An article explaining why Peak Oilers are in hiding prompted me to graph worldwide oil production.
Peak Oil doctrine was wrong when announced by Dr. Hubbert. It was wrong at the turn of the century before the energy revolution was kicked off by technology that was unimaginable 50 years ago. Peak Oil doctrine is still wrong. It will continue to be wrong.
Check out my graph to see a visual explanation of the foolishness.
1/21 – Hit and Run blog at Reason – Where Have All the Peak Oilers Gone? – Article points out that four of the most visible Peak Oilers are in hiding. Another one of them is still speaking out. In addition, he wrote a new forward in 2010 to his 2007 book proclaiming yet again oil production will go into an irreversible, inevitable slide.
Two data points that provide more proof of the foolishness of Peak Oil doctrine:
- 84M barrels a day – average global production in 2007
- 94M barrels a day – average global production at the end of 2015
Doesn’t quite look to me like an irreversible, inevitable, unavoidable decline to zero.
That post prompted me to see if I could graph the worldwide production.
Hmm. Yes, turns out I can prep such a graph.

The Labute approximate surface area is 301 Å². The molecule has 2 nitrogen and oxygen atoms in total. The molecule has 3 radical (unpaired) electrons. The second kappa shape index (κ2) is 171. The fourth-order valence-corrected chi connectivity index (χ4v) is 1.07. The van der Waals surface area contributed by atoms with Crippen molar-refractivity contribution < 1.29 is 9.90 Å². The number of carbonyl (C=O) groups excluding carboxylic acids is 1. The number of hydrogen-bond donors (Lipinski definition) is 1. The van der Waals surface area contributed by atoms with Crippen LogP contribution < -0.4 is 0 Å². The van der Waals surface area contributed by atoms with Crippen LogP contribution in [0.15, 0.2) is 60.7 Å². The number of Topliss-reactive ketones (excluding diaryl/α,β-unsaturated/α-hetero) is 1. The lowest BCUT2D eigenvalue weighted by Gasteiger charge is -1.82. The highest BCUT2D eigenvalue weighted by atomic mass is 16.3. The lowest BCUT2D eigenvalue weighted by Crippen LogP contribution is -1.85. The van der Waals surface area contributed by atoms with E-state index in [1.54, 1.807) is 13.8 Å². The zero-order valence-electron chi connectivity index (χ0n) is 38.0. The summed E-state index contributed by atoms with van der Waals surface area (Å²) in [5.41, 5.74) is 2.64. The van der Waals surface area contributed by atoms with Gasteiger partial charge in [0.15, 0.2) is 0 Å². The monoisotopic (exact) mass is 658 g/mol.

Here it is:
Had to use two sets of data to develop the graph. I overlapped the data by three years to show the small amount of inconsistency between the two data sets. Several moments of search at the EIA site did not reveal where they have data before 1980 and I’m not going to spend more time searching their site.
Remember Peak Oil doctrine states that oil production would hit a peak in 1970 and then begin an irreversible, inevitable decline to near zero. Production should look like an inverted V. The decline should essentially mirror the runup to the peak.
Notice the trend from 1950 to 1970? The decline in production after 1970 should be a mirror reflection. Is that what you see after 1970?
Could someone far smarter than me please point out where the peak was?
Please, point out to me the reversal and drop toward zero?
Please, can someone explain why some year in the ’70s was not the high point of the graph?
What do you think?
Only professional comments will be approved. On the other hand, all professional comments will be approved.